Sometimes, mostly when we’re younger, Hope is an animal of mythical proportions, comprised of features that would not dare, on this planet, to gather together on any single animal that grazes or soars or swims. We like to hitch ourselves to those crazy creatures on occasion and take wild rides over the Milky Way and around our dreams. Often, as we grow older, we might still use the word “hope” but it no longer is a creature vibrant and active in our life. It becomes nothing more than a word that adds itself, flimsy and feeble, into a phrase that we use when don’t know how to do anything else. I hope you feel better. I hope she gets what she needed. I hope the war ends soon. Hope becomes a weak cover for our powerlessness.
What would happen if I went out one night and rounded up my old hopes again? If I tip-toed into the field where I’ve put them out to pasture and whistled for them, would they still come to me when I called? Would they even recognize me in my own soft and domesticated middle-aged body? Could I hitch myself to them again and would we be able to fly under the weight of my mortgage and my responsibilities and obligations and all the other baggage that comes with me now?
For some of us, a wild hope has become an unwelcome hope. We wouldn’t want to be accused of failing to tame those crazy things to accommodate the homes and communities and families and churches where we make our lives now. Rather than allow them to run through our imaginations, feathers and scales and horns and wings making a horrible mess, we force them to sit nicely until they grow soft and domesticated like petting zoo creatures willing to politely nibble on treats offered by nice, suburban children. Polite hopes are the kinds I’m supposed to keep at this stage of my life because the wilder ones are unbecoming a woman my age. Better we introduce those to our children who can keep them in a more suitable habitat, at their ballet studio or circus class or soccer field.
When other mothers and I talk about their hopes, there’s almost always a nice, long beat. I’d call it a pregnant pause, but it’s nothing nearly as fertile as that. It’s more like the bubble you feel in your memory when something that seems important has temporarily resisted recall. And then when a response does come, usually haltingly, it’s almost always linked very firmly to the phrase “my children.” I think it is because we worry that if we have a hope for something separate from them, then it might mean that we have to be separated from them.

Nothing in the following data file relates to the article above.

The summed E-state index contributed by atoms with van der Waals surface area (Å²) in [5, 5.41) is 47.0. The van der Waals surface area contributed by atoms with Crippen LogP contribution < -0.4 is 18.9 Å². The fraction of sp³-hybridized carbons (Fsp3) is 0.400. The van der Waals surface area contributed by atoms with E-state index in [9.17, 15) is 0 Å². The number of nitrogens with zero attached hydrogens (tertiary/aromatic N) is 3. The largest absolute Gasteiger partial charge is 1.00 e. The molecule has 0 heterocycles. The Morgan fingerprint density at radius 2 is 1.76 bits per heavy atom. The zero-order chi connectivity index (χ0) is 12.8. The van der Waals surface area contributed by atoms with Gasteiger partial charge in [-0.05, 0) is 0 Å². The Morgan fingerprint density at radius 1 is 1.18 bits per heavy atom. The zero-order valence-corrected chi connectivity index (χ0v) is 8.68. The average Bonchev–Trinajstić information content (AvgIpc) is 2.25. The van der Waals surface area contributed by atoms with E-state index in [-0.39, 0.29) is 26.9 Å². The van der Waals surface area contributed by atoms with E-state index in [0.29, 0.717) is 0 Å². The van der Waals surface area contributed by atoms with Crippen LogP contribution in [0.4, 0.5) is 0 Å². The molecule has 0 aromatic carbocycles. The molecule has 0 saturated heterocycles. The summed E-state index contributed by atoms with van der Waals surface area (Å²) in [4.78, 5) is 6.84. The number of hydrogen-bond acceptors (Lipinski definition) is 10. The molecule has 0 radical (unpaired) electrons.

What if we do have a hope that doesn’t seem to fit very well into our lives? Our social circles? Our budget? Our schedule? If we don’t see a practical way for our hope to come to fruition, should we let it go? Over the last few years, it’s become more and more painful to hold onto hopes that seem incompatible with the life I am currently living. How can I justify the risk of keeping those wild things if they only serve of reminders of more than this when I’m trying so hard to be content with just this. If I have to choose between hope and contentment, contentment usually seems the safer of the two options. But is there a place where both can dwell together?
There’s this that verse starts out Hebrews 11:
Usually when I read that verse I see it as a definition for faith. It tells us what faith is and of course that is important to understand because without faith it is impossible to please God. Recently, reading this verse I saw something different though. I realized that without hope there is no faith! If faith is the substance of things hoped for, then without hope we have nothing around which to form that faith substance.
In Psalm 33 it says that the eyes of the Lord are on those whose hope is in His steadfast love. He’s looking out for the Hopers! It pleases Him when we put our hope in His steadfast love that, we are told in another verse, never ceases and in His mercies that never come to an end; the ones that are new every morning!
This “every morning” part in particular is so encouraging to me. Usually I can manage to eek up some hope for heaven and all the promises related to eternity with Jesus. Heaven is surely Hope’s ultimate natural habitat. But some seasons (pretty much literally the entire season of winter) it’s hard for me to allow myself to conjure up much hope for mornings in this broken and hurting place. But the hope we have in God is not a resigning hope. It is an active hope; one which we can wake up and expectantly seek out every morning of our lives. Scripture tells us that His goodness and lovingkindness follows us all the days of our life, not just when we get to heaven. We can and should hope to see God’s goodness in the land of the living!
It’s not that every dream I have ever had will be fulfilled, but to be afraid to hope is to neglect to grasp the fullness of who He is to us and how He is for us.
To hope is not merely to wish. To hope is to come to know the One who is able to do far more abundantly beyond all that we ask or imagine. It is to have faith- the substance of things hoped for- in Him who did not spare his own Son, but gave him up for us all--how will he not also, along with him, graciously give us all things?
For us who know Jesus, Hope is more than a mythological creature to which we hitch ourselves on occasion and take wild rides over the Milky Way and around our dreams. Hope is not something that we can only fully grasp when we get to heaven. Ours is a living hope! Our hope is a person who has loved us with an everlasting love and who draws us to Him with unfailing kindness.
May the God of hope fill you with all joy and peace as you trust in him, so that you may overflow with hope by the power of the Holy Spirit. Romans 15:13